Model for the combinatorial regulation of the MSB2 and FLO11 promoters. Nutritional information is conveyed to the regulation of MSB2 expression through Ras2p/cAMP and Rpd3(L). Rpd3(L) is required MSB2 expression by association with the MSB2 promoter (blue line). Ras2p contributes to MAPK regulation by several mechanisms (red lines). Ras2p/cAMP is required to activate MSB2 expression through an unknown mechanism (denoted by question mark). In contrast, Ras2p-cAMP-PKA-Flo8p is required for FLO11 expression through the Flo8p transcription factor. Msb2p regulates FLO11 expression by MAPK signaling (green arrows). Msb2p further regulates its own expression through autofeedback by the MAPK pathway (green arrows). The dotted green line represents the feed-forward loop, by MAPK induction of genes that function in nutritional scavenging. FLO11-specific regulators are shown in yellow (Snf1p, TOR).

(4.19 MB TIF)

Table S2.

Plasmids used in this study.

(0.08 MB DOC)

Table S3.

Msb2p-HA secretion analysis in the MATa collection of deletion mutants.

(0.71 MB XLS)

Table S4.

Genes that when overexpressed influence the secretion of Msb2p-HA.

(1.33 MB XLS)

Table S5.

Secondary screens to evaluate Msb2p-HA secretion.

(0.06 MB XLS)

Table S6.

Expression profiling of cells containing an activated allele of MSB2 or overexpressing the MSB2 gene in combination with ras2 and ste12.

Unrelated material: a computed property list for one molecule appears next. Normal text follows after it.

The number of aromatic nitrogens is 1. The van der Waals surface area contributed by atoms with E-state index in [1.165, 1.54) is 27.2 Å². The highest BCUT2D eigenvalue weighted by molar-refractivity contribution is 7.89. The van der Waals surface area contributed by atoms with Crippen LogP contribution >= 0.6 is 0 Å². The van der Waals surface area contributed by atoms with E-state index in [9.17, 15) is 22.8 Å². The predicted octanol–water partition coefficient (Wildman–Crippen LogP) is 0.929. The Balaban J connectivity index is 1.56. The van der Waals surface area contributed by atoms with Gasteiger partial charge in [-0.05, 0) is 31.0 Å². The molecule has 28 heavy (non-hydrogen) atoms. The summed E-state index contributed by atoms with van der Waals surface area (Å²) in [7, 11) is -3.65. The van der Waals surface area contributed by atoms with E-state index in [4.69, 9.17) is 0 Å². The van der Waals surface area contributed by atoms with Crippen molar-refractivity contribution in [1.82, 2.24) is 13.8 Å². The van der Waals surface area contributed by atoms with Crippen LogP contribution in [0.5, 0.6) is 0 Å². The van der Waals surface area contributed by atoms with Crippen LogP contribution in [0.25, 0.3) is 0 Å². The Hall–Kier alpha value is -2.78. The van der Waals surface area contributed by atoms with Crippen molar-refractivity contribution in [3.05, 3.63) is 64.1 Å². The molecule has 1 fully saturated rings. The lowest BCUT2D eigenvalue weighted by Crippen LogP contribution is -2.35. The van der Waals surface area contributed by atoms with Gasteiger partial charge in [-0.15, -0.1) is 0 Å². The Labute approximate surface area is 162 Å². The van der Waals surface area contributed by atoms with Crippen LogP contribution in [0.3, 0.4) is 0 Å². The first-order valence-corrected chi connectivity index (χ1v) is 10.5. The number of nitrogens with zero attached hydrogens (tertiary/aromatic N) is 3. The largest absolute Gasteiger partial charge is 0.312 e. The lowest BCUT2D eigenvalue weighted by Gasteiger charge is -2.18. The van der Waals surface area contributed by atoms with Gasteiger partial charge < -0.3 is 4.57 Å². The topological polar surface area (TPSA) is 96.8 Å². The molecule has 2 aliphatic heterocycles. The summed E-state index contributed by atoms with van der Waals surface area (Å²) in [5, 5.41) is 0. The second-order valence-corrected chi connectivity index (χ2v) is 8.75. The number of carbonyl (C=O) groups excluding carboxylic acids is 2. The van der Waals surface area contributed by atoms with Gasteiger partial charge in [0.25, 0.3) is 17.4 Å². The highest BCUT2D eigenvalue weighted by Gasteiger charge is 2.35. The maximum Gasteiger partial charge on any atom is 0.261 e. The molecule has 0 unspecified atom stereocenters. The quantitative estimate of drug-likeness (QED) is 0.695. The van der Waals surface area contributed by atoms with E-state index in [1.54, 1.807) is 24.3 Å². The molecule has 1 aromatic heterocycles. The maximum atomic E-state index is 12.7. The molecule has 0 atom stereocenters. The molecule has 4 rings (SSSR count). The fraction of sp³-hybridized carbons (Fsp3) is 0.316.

(8.71 MB XLS)

Table S7.

Comparison of MSB2 and FLO11 expression levels, invasive growth, and MAPK signaling in mutants identified by secretion profiling.

(0.03 MB XLS)

Table S8.

Comparative secretion profiling between yeast mucins.

(0.16 MB XLS)


We thank Drs. S. Emr (Cornell University, Ithaca, NY), P. Novick (Yale University, New Haven CT), B. Errede (University of North Carolina, Chapel Hill, NC), C. Boone (University of Toronto, Ontario CA), G. Fink (MIT, Cambridge MA), H. Madhani (University of California San Francisco, CA), and J. Pringle (Stanford University, Palo Alto, CA) for providing strains and plasmids. Bob Dougherty provided advice on the ImageJ MicroArray Profile.jar algorithm. Jeffrey Delrow, Ryan Basom, and Jimiane Ashe (Fred Hutchinson Cancer Research Center, Seattle, WA) performed microarray hybridizations and analysis. Thanks also to Kevin Struhl (Harvard University, Boston MA), Ron Berezney (SUNY-Buffalo), and Stephen Free (SUNY-Buffalo) for comments related to the manuscript. Thanks to Sheela Karunanithi for experimental and editorial contributions.

Author Contributions

Conceived and designed the experiments: CAC HMD PJC. Performed the experiments: CAC HMD BB JJ. Analyzed the data: HMD JJ PJC. Wrote the paper: CAC PJC.